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Ladies in Lavender (tour - Guildford, Yvonne Arnaud)

Rating: 4 out of 5 stars
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Based on the original screenplay by Charles Dance, Ladies in Lavender tells the story of two aging sisters whose quiet lives of cocoa before bedtime and unravelling balls of wool is transformed by the discovery of an unconscious young man washed up on the coast of Cornwall. Despite being adapted from a film, this play stands up simply as a credible piece of drama with the overarching plot line being peppered with moments of hilarity and warmth.

The sisters themselves are beautifully played by Hayley Mills and Belinda Lang. As the elder and more grounded sister Janet, Lang demonstrates excellent comic timing without ever becoming pantomimic, while Mills gives a fine performance as her more naïve and vulnerable sister Ursula. Robin Lefevre’s subtle direction means that they never seem like clichéd old biddies and the audience can see that these ladies still have a desire that hasn’t dwindled with age.

Robert Rees rises to the challenge of playing the Polish castaway Andreas and it is easy to see why Ursula falls for his vivacity (not to mention his smouldering good looks!) Impressively he manages to charm the audience while speaking in Andrea’s native Polish. Credit must be given to Majella Hurley whose dialect coaching means that both Rees’ and Abigail Thaw’s Polish and Russian accents are spot on. As foreigners in a small town the pair ooze sexiness and impulsiveness which jars perfectly against the quiet, reserved nature of the Cornish locals.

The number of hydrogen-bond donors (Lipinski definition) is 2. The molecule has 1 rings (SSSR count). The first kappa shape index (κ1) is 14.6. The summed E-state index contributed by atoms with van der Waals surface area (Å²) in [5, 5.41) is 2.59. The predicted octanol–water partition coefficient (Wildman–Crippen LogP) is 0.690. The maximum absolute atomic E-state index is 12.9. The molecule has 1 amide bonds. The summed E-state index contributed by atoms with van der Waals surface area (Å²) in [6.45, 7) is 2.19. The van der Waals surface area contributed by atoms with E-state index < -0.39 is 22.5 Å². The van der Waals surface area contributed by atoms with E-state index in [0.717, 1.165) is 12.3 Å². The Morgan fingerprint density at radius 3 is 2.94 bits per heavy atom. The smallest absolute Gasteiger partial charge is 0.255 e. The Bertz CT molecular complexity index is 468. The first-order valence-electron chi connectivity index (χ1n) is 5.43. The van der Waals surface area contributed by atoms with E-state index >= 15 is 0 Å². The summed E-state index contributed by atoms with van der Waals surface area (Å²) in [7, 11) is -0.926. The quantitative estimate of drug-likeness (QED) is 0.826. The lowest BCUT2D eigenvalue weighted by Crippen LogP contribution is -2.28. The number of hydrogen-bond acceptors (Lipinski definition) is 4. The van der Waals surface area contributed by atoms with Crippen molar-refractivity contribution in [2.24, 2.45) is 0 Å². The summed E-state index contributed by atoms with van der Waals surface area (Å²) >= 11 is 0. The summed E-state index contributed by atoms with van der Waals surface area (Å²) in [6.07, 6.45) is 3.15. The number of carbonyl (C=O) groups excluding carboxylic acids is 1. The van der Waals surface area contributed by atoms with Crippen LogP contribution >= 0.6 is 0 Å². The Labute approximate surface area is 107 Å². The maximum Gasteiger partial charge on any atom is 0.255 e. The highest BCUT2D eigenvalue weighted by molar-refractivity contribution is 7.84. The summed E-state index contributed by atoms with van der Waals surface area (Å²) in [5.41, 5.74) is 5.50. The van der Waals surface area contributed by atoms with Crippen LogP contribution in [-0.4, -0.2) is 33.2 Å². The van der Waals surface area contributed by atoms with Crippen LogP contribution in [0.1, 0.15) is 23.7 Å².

The design team have been faced with a mighty challenge – creating a garden, drawing room, bedroom and seafront cliffs on stage is no easy task. Thankfully, they not only accepted the challenge but stomped all over it. Liz Ascroft’s interlocking set is complemented by John Leonard’s clever use of sound and Mick Hughes’ lighting. Hughes thereby externalizes Ursula’s loneliness for which Mills’ performance creates a delicate portrait of wasted love.

Although this production isn’t ground-breaking or explosive, its tenderness and fragility are lovely to watch.


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